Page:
If you deal with joint damage, stiffness, arthritic changes, and lubrication loss, you need to do more than address pain: you need to repair the joint and stop the downward spiral of joint degradation. Prescription and over-the-counter pain drugs come with a multitude of side effects and do nothing at all to fix what is broken. But there are powerful, clinically studied natural ingredients that can make a significant difference. These nutrients can help you rebuild and restore your joints. They preserve and repair cushioning cartilage, enhance the elasticity of ligaments and tendons, and protect the bones of your joints. This allows you to feel mobile and active again with ease.
SWITCH TO AN ANTI-INFLAMMATORY DIET!
Regardless of the reason for joint problems, controlling inflammation with your diet – avoiding refined carbs, sugar, processed meats, and fast food – can go a long way to making joints healthier and more functional. Natural, unprocessed protein, healthy fats, and many servings of fruits and vegetables (but not sugar-laden fruit juices) are a much better way to control the inflammatory responses that create havoc on your joints. And they’re just better for you, too.
TYPE II COLLAGEN
Type II Collagen is one of many forms of protein, but it is also the most important for articular joints – the ones that move. In fact, it makes up to 90 percent of the collagen in those structures. While collagen is obviously produced naturally in our bodies, supplemental sources can be very effective, too. For at least twenty years, researchers have investigated the role of supplemental type II collagen in people with joint pain (typically knee pain) due to osteoarthritis and rheumatoid arthritis. Overall, the results have been impressive. Like all joint-rebuilding nutrients, it can take time – some of the studies last for three months or more. Aside from stopping pain symptoms, supplemental type II collagen may also interfere with T-cells that attack existing collagen in the joints, as you’d see in cases of rheumatoid arthritis. In one clinical study, type II collagen was used alongside acetaminophen (one brand name is Tylenol) and tested against acetaminophen alone in two groups of volunteers with osteoarthritis. The group using type II collagen came out ahead – they had significantly less knee pain, better knee flexibility, and better walking scores. In fact, looking at the study, it’s tough to see how much impact the over-the-counter drug acetaminophen had at all.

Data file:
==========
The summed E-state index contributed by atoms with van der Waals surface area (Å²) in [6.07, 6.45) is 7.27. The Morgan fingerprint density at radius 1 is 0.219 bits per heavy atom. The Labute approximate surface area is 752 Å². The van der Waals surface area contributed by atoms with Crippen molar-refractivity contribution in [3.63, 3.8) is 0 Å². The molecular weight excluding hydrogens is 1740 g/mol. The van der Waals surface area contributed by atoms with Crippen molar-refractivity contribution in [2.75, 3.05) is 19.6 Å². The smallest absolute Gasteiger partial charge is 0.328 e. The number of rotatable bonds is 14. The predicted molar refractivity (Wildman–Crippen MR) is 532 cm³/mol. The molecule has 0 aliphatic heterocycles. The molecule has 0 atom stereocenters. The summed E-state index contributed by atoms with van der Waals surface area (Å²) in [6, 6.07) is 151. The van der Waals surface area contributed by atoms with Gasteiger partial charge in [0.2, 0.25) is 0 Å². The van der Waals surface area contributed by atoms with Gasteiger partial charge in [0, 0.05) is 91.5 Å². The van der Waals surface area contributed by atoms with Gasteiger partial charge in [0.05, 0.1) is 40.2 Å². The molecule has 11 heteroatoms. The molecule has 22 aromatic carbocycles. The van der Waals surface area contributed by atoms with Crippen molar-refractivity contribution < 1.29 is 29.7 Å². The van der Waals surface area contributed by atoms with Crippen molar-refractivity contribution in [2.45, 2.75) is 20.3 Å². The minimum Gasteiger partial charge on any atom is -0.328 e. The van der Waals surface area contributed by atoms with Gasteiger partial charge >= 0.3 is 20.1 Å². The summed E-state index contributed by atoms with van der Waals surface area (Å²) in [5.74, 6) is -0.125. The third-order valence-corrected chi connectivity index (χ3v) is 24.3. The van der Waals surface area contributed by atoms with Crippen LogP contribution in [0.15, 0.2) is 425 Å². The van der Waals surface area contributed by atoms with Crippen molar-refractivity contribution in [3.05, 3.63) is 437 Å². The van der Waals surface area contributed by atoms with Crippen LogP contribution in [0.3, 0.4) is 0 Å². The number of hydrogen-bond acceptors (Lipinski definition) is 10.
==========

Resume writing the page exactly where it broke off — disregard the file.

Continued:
Glucosamine hydrochloride and chondroitin sulfate are also very helpful for your joints. Both these nutrients are raw materials that your body uses to repair and rebuild joints. Because of this, they work more slowly than type II collagen but are quite valuable. Combining them with other nutrients can make them even more effective for preventing and repairing joint damage and relieving joint pain. In the body, glucosamine is a polysaccharide compound naturally found in cartilage. For people with osteoarthritis and rheumatoid arthritis, it not only helps rebuild those cushioning, shock-absorbing structures but over time, relieves pain as well.
Chrondroitin sulfate is a glycosaminoglycan (often shortened to GAG) which, in turn, makes up cartilage, connective tissue, bone, and skin. It helps extend the life and activity of chondrocytes (cartilage-producing cells), reduces inflammation, and strengthens the load-bearing bones in the joints that sit just under the cartilage, called “subchondral” bone.
Often researched in combination, the chondroitin and glucosamine I prefer are a powerful pair: they are equal to the prescription drug celecoxib (also known as Celebrex) for stopping knee pain. Even the chondroitin alone has been objectively shown to reduce pain sensation on MRI brain scans of patients in a clinical study.
Both the glucosamine/chondroitin and the celecoxib groups saw about 50 percent reductions in pain swelling, fluid around the joints, and other knee osteoarthritis symptoms by the end of the six-month trial. Bear in mind that these were patients with severe osteoarthritis knee pain and that glucosamine and chondroitin don’t cause dangerous side effects like body aches, diarrhea, gas, insomnia, and risk of congestive heart failure seen with celecoxib. So, in that sense, the nutrient option is far superior – it fixes the problem without causing complications.
Hyaluronic acid is another GAG and one of the building blocks of collagen and cartilage. It adds to the spacing between joints, scavenges free radicals, and is critical for joint lubrication, so you want to have hyaluronic acid on board with any joint-rebuilding regimen. As osteoarthritis progresses, hyaluronic acid loses its shape and structure as the condition wears down its molecular weight. When this happens, it can’t properly lubricate joints or keep them from grinding together. The supplemental hyaluronic acid nutrient I recommend has been shown to improve muscle aches and joint pain by 75 percent in just eight weeks. In a three-month study, this same ingredient not only relieved muscle pain and reduced synovial fluid pooling in knees but also actually helped regenerate muscle, too. It really shows how important hyaluronic acid can be in your joint-restoring regimen.
Widely recognized for joint pain, boswellia has over 2,500 years of use in classic Ayurvedic practice in India, where it was prescribed for everything from asthma to ringworm. Boswellia stops the pain and inflammatory damage that wears away at the cartilage and bone in your joints. It is one of the few effective ways of stopping 5-LOX (5-lipoxygenase) inflammation, which is a major factor in rheumatoid and osteoarthritis. The right boswellia extract does more than reduce pain – it helps your body heal.
Michael Chase, MS, NTP
Nutrition Science and Dietetics